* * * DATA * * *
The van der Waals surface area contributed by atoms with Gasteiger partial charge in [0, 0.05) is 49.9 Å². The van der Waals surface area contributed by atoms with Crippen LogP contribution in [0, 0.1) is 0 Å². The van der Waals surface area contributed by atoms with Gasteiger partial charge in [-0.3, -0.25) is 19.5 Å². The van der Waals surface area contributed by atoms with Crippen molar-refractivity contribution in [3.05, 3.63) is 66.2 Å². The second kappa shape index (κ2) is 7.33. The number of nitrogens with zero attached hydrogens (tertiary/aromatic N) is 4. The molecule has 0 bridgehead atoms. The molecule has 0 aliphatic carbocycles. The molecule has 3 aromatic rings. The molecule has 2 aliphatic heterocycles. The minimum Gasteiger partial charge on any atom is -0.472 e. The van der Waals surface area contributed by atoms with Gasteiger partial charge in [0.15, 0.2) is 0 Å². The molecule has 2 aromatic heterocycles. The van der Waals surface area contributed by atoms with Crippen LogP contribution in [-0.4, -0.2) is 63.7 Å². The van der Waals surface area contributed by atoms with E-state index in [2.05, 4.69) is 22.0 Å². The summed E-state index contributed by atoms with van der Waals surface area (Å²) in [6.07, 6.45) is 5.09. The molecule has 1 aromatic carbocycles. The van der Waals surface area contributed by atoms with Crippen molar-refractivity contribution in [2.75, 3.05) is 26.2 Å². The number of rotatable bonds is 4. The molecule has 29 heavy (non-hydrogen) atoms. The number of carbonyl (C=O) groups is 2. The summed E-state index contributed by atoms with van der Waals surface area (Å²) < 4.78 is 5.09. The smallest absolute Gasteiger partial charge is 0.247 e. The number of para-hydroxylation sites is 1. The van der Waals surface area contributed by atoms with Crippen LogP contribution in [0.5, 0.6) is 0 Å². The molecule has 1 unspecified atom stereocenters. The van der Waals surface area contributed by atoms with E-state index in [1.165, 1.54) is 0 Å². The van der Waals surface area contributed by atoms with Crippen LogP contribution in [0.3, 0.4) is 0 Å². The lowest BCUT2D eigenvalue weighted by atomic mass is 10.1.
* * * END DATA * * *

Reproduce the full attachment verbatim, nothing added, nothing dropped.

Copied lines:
The van der Waals surface area contributed by atoms with Gasteiger partial charge in [0, 0.05) is 49.9 Å². The van der Waals surface area contributed by atoms with Crippen LogP contribution in [0, 0.1) is 0 Å². The van der Waals surface area contributed by atoms with Gasteiger partial charge in [-0.3, -0.25) is 19.5 Å². The van der Waals surface area contributed by atoms with Crippen molar-refractivity contribution in [3.05, 3.63) is 66.2 Å². The second kappa shape index (κ2) is 7.33. The number of nitrogens with zero attached hydrogens (tertiary/aromatic N) is 4. The molecule has 0 bridgehead atoms. The molecule has 0 aliphatic carbocycles. The molecule has 3 aromatic rings. The molecule has 2 aliphatic heterocycles. The minimum Gasteiger partial charge on any atom is -0.472 e. The van der Waals surface area contributed by atoms with Gasteiger partial charge in [0.15, 0.2) is 0 Å². The molecule has 2 aromatic heterocycles. The van der Waals surface area contributed by atoms with Crippen LogP contribution in [-0.4, -0.2) is 63.7 Å². The van der Waals surface area contributed by atoms with E-state index in [2.05, 4.69) is 22.0 Å². The summed E-state index contributed by atoms with van der Waals surface area (Å²) in [6.07, 6.45) is 5.09. The molecule has 1 aromatic carbocycles. The van der Waals surface area contributed by atoms with Crippen molar-refractivity contribution in [2.75, 3.05) is 26.2 Å². The number of rotatable bonds is 4. The molecule has 29 heavy (non-hydrogen) atoms. The number of carbonyl (C=O) groups is 2. The summed E-state index contributed by atoms with van der Waals surface area (Å²) < 4.78 is 5.09. The smallest absolute Gasteiger partial charge is 0.247 e. The number of para-hydroxylation sites is 1. The van der Waals surface area contributed by atoms with Crippen LogP contribution in [0.5, 0.6) is 0 Å². The molecule has 1 unspecified atom stereocenters. The van der Waals surface area contributed by atoms with E-state index in [1.165, 1.54) is 0 Å². The van der Waals surface area contributed by atoms with Crippen LogP contribution in [0.3, 0.4) is 0 Å². The lowest BCUT2D eigenvalue weighted by atomic mass is 10.1.